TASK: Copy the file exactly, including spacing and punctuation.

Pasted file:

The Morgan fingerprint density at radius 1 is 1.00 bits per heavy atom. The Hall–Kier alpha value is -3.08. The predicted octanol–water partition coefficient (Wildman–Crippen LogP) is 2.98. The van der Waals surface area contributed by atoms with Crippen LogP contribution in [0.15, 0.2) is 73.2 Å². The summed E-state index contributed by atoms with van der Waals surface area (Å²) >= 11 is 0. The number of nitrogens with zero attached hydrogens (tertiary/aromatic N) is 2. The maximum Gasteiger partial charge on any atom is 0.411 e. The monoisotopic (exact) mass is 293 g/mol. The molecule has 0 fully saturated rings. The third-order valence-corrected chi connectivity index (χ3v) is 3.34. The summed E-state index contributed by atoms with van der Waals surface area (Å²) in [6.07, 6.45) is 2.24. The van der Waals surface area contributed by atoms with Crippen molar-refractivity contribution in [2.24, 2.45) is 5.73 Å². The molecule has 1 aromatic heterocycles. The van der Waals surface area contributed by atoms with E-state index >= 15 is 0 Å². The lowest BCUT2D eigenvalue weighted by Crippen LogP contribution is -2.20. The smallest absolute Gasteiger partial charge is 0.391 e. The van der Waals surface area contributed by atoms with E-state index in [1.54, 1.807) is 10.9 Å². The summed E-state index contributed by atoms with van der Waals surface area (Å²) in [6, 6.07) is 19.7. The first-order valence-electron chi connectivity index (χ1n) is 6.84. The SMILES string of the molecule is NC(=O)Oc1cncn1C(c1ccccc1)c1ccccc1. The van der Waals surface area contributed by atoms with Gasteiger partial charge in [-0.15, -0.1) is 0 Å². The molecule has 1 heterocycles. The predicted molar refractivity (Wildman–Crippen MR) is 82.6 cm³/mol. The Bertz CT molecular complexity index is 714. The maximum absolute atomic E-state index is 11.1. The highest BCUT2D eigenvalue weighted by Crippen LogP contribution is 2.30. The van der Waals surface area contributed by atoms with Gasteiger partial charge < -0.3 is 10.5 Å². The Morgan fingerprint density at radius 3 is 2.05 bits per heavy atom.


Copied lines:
The Morgan fingerprint density at radius 1 is 1.00 bits per heavy atom. The Hall–Kier alpha value is -3.08. The predicted octanol–water partition coefficient (Wildman–Crippen LogP) is 2.98. The van der Waals surface area contributed by atoms with Crippen LogP contribution in [0.15, 0.2) is 73.2 Å². The summed E-state index contributed by atoms with van der Waals surface area (Å²) >= 11 is 0. The number of nitrogens with zero attached hydrogens (tertiary/aromatic N) is 2. The maximum Gasteiger partial charge on any atom is 0.411 e. The monoisotopic (exact) mass is 293 g/mol. The molecule has 0 fully saturated rings. The third-order valence-corrected chi connectivity index (χ3v) is 3.34. The summed E-state index contributed by atoms with van der Waals surface area (Å²) in [6.07, 6.45) is 2.24. The van der Waals surface area contributed by atoms with Crippen molar-refractivity contribution in [2.24, 2.45) is 5.73 Å². The molecule has 1 aromatic heterocycles. The van der Waals surface area contributed by atoms with E-state index >= 15 is 0 Å². The lowest BCUT2D eigenvalue weighted by Crippen LogP contribution is -2.20. The smallest absolute Gasteiger partial charge is 0.391 e. The van der Waals surface area contributed by atoms with E-state index in [1.54, 1.807) is 10.9 Å². The summed E-state index contributed by atoms with van der Waals surface area (Å²) in [6, 6.07) is 19.7. The first-order valence-electron chi connectivity index (χ1n) is 6.84. The SMILES string of the molecule is NC(=O)Oc1cncn1C(c1ccccc1)c1ccccc1. The van der Waals surface area contributed by atoms with Gasteiger partial charge in [-0.15, -0.1) is 0 Å². The molecule has 1 heterocycles. The predicted molar refractivity (Wildman–Crippen MR) is 82.6 cm³/mol. The Bertz CT molecular complexity index is 714. The maximum absolute atomic E-state index is 11.1. The highest BCUT2D eigenvalue weighted by Crippen LogP contribution is 2.30. The van der Waals surface area contributed by atoms with Gasteiger partial charge < -0.3 is 10.5 Å². The Morgan fingerprint density at radius 3 is 2.05 bits per heavy atom.